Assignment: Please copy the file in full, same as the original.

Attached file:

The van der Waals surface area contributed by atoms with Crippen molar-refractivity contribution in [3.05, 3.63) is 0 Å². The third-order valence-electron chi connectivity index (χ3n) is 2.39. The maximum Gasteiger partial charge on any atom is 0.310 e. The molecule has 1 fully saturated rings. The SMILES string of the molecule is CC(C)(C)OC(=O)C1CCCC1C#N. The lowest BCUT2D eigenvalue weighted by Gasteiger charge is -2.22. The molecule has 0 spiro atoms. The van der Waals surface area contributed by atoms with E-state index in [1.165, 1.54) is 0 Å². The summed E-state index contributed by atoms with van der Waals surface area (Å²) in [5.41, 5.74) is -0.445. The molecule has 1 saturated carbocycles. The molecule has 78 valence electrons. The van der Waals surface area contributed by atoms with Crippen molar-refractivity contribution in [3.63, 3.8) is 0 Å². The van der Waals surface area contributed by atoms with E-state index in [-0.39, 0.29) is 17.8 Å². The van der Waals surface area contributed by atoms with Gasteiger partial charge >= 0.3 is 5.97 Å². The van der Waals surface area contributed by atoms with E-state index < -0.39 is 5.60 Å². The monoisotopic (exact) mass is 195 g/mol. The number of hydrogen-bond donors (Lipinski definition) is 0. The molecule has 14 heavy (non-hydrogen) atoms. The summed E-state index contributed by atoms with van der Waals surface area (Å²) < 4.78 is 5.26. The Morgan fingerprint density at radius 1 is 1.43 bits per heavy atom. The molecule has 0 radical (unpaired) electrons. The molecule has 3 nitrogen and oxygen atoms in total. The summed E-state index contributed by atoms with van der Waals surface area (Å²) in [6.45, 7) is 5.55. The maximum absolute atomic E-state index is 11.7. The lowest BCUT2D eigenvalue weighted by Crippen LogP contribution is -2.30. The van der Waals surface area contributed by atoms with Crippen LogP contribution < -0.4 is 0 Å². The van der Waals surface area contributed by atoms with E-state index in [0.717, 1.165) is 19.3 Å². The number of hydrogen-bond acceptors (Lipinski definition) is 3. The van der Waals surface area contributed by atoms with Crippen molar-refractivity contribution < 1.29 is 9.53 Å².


The van der Waals surface area contributed by atoms with Crippen molar-refractivity contribution in [3.05, 3.63) is 0 Å². The third-order valence-electron chi connectivity index (χ3n) is 2.39. The maximum Gasteiger partial charge on any atom is 0.310 e. The molecule has 1 fully saturated rings. The SMILES string of the molecule is CC(C)(C)OC(=O)C1CCCC1C#N. The lowest BCUT2D eigenvalue weighted by Gasteiger charge is -2.22. The molecule has 0 spiro atoms. The van der Waals surface area contributed by atoms with E-state index in [1.165, 1.54) is 0 Å². The summed E-state index contributed by atoms with van der Waals surface area (Å²) in [5.41, 5.74) is -0.445. The molecule has 1 saturated carbocycles. The molecule has 78 valence electrons. The van der Waals surface area contributed by atoms with Crippen molar-refractivity contribution in [3.63, 3.8) is 0 Å². The van der Waals surface area contributed by atoms with E-state index in [-0.39, 0.29) is 17.8 Å². The van der Waals surface area contributed by atoms with Gasteiger partial charge >= 0.3 is 5.97 Å². The van der Waals surface area contributed by atoms with E-state index < -0.39 is 5.60 Å². The monoisotopic (exact) mass is 195 g/mol. The number of hydrogen-bond donors (Lipinski definition) is 0. The molecule has 14 heavy (non-hydrogen) atoms. The summed E-state index contributed by atoms with van der Waals surface area (Å²) < 4.78 is 5.26. The Morgan fingerprint density at radius 1 is 1.43 bits per heavy atom. The molecule has 0 radical (unpaired) electrons. The molecule has 3 nitrogen and oxygen atoms in total. The summed E-state index contributed by atoms with van der Waals surface area (Å²) in [6.45, 7) is 5.55. The maximum absolute atomic E-state index is 11.7. The lowest BCUT2D eigenvalue weighted by Crippen LogP contribution is -2.30. The van der Waals surface area contributed by atoms with Crippen LogP contribution < -0.4 is 0 Å². The van der Waals surface area contributed by atoms with E-state index in [0.717, 1.165) is 19.3 Å². The number of hydrogen-bond acceptors (Lipinski definition) is 3. The van der Waals surface area contributed by atoms with Crippen molar-refractivity contribution < 1.29 is 9.53 Å².